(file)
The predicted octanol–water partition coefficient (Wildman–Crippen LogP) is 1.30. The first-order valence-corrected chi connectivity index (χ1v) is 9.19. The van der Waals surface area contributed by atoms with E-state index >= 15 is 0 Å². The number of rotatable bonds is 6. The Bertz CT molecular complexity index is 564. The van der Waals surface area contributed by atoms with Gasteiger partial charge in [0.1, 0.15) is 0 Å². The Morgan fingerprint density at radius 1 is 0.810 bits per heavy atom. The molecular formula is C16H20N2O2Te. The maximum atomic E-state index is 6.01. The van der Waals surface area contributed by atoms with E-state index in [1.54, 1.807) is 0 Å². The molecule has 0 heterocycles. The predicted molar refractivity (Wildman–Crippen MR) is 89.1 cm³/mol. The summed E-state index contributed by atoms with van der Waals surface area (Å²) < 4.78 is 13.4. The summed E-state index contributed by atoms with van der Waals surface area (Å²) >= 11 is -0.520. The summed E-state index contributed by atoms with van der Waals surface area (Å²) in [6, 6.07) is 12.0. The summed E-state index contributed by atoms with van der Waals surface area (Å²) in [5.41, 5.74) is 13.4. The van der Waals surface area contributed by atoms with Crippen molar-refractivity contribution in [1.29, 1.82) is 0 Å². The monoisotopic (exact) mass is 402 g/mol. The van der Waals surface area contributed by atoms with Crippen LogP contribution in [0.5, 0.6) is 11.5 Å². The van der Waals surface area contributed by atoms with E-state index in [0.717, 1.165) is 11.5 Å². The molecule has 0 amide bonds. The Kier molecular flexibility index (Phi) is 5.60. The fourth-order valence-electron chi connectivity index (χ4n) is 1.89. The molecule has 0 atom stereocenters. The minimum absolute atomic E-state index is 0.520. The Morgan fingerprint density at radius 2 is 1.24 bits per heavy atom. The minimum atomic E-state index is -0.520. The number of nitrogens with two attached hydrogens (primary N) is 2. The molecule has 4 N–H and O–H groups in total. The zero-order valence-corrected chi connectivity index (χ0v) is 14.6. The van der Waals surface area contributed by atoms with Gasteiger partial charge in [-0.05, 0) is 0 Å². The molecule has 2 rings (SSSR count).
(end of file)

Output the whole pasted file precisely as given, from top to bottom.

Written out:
The predicted octanol–water partition coefficient (Wildman–Crippen LogP) is 1.30. The first-order valence-corrected chi connectivity index (χ1v) is 9.19. The van der Waals surface area contributed by atoms with E-state index >= 15 is 0 Å². The number of rotatable bonds is 6. The Bertz CT molecular complexity index is 564. The van der Waals surface area contributed by atoms with Gasteiger partial charge in [0.1, 0.15) is 0 Å². The Morgan fingerprint density at radius 1 is 0.810 bits per heavy atom. The molecular formula is C16H20N2O2Te. The maximum atomic E-state index is 6.01. The van der Waals surface area contributed by atoms with E-state index in [1.54, 1.807) is 0 Å². The molecule has 0 heterocycles. The predicted molar refractivity (Wildman–Crippen MR) is 89.1 cm³/mol. The summed E-state index contributed by atoms with van der Waals surface area (Å²) < 4.78 is 13.4. The summed E-state index contributed by atoms with van der Waals surface area (Å²) >= 11 is -0.520. The summed E-state index contributed by atoms with van der Waals surface area (Å²) in [6, 6.07) is 12.0. The summed E-state index contributed by atoms with van der Waals surface area (Å²) in [5.41, 5.74) is 13.4. The van der Waals surface area contributed by atoms with Crippen molar-refractivity contribution in [1.29, 1.82) is 0 Å². The monoisotopic (exact) mass is 402 g/mol. The van der Waals surface area contributed by atoms with Crippen LogP contribution in [0.5, 0.6) is 11.5 Å². The van der Waals surface area contributed by atoms with E-state index in [0.717, 1.165) is 11.5 Å². The molecule has 0 amide bonds. The Kier molecular flexibility index (Phi) is 5.60. The fourth-order valence-electron chi connectivity index (χ4n) is 1.89. The molecule has 0 atom stereocenters. The minimum absolute atomic E-state index is 0.520. The Morgan fingerprint density at radius 2 is 1.24 bits per heavy atom. The minimum atomic E-state index is -0.520. The number of nitrogens with two attached hydrogens (primary N) is 2. The molecule has 4 N–H and O–H groups in total. The zero-order valence-corrected chi connectivity index (χ0v) is 14.6. The van der Waals surface area contributed by atoms with Gasteiger partial charge in [-0.05, 0) is 0 Å². The molecule has 2 rings (SSSR count).